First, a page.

Feline escape number two is obvious from the comments of the cretins in the environmental industry. They are bemoaning that industry is to be 'let off the hook'.

It is clear that the objective of the environmental industry has never been to reduce global green house on a global basis, but rather to hamstring Canadian, US etc industries to the extent that it shuts down entirely.

Either that, or it escapes their very limited cognitive capabilities that in the event that costs here are raised to the extent that production is no longer competitive, a host of other countries are more than willing to take our raw materials (gas, coal, unfractionated NGLs) etc., and produce the energy, hydrocarbons, plastics, paper that final consumers will still need. In such an event, GHG gas emissions will rise as additional energy would be required to transport the commodties.

Tuesday, January 04, 2005

Worth a read: State of Fear, by Michael Crichton

I must admit that 99% of by reading time is allocated to non-fiction. I'll read about one novel a year. However, when my dad gave me a copy of Michael Crichton's State of Fear, I decided to put down Robert Massie's masterful Castles of Steel for an evening or so - and give Crichton's work a go.

State of Fear is an techo-thriller wrapped by an indictment of group-think "science" that is being foisted upon. "Being foisted upon us by whom?" you may ask. Well - I'm not going to get into the details in the book - but I'll relate to you a true life example of the type of truth-bending and even complete fabrications that elements of the academic elites employ to help achieve political aims.

In early 2004, in an attempt to influence the US elections, a group called the Union of Concerned Scientists (or UCS) published a letter indicting the Bush science policy. As reported in the Globe and Mail, UCS front man Dr. Neal Lane stated:

One of the most egregious cases mentioned in the report was the issue of the panel on appropriate levels of mercury and lead in paint, and in the environment in general," said Neal Lane, a former director of the National Science Foundation and a former presidential science adviser.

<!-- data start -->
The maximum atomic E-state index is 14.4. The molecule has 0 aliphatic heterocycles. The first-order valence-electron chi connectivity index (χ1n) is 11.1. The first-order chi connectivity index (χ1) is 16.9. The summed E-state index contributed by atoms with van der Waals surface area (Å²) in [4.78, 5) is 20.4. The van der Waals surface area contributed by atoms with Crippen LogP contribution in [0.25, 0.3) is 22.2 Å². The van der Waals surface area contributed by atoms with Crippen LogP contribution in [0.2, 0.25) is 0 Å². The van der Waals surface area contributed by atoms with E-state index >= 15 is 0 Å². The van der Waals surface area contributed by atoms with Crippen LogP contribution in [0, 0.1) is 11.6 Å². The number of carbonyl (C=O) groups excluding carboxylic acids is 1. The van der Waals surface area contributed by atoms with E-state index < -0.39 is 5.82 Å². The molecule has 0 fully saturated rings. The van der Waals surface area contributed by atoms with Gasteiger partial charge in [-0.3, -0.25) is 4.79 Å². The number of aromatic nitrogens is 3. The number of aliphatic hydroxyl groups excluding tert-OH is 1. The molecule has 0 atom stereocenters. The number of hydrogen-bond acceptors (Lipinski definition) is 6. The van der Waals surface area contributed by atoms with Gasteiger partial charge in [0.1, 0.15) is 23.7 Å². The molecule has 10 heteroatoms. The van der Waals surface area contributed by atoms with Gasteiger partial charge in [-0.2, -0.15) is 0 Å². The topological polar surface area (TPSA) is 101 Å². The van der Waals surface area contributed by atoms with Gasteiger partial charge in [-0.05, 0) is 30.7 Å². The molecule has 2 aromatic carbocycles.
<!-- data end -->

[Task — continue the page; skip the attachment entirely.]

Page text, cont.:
The letter stated that a the Bush adminstration had "dismissed" a Dr. Weitzman from an NIH scientific advisory panel dealing with lead issues - and replaced him with another academic - a Dr. Banner - who they portrayed as in industry lackey for having testified for the defense in a product liability lawsuit.

This is a clear example of the type of fearmongering described in Crichton's book. The implication is that those evil industry types are taking over and that children will soon be poisoned by lead. UCS types believe reflexively that anyone associated with 'industry' is bad.

The trouble is that this most egregious case of supposed malfeasance is fabricated. In fact, Dr. Weitzman's term on the panel was expiring. The administration was simply filling the position- and attempting to bring more balance to the panel. Dr. Banner has not subsequently attempted to poison children by raising the allowable lead exposure levels. The minutes of the advisory panel meetings are published in the web - and they certainly show Dr. Banner as an informed and active participant, rather than the ignorant stooge that the UCS would have us believe him.

I exchanged a few emails with Dr. Kurt Gottfried on this matter. Gottfried did not refute the inaccuracy. He claimed that Weitzman had been told informally that he would remain on the panel - despite having been on for the normal maximum. Gottfriend indicated that the 'real issue' was the fact that the HHS Secretary had igored CDC staff recommendations.

Of course, none of this detail was in the smeer job that UCS foisted upon the unsuspecting public. They simply said that Weitzman was 'dismissed'.

I'm still waiting for Gottfried to get back to me.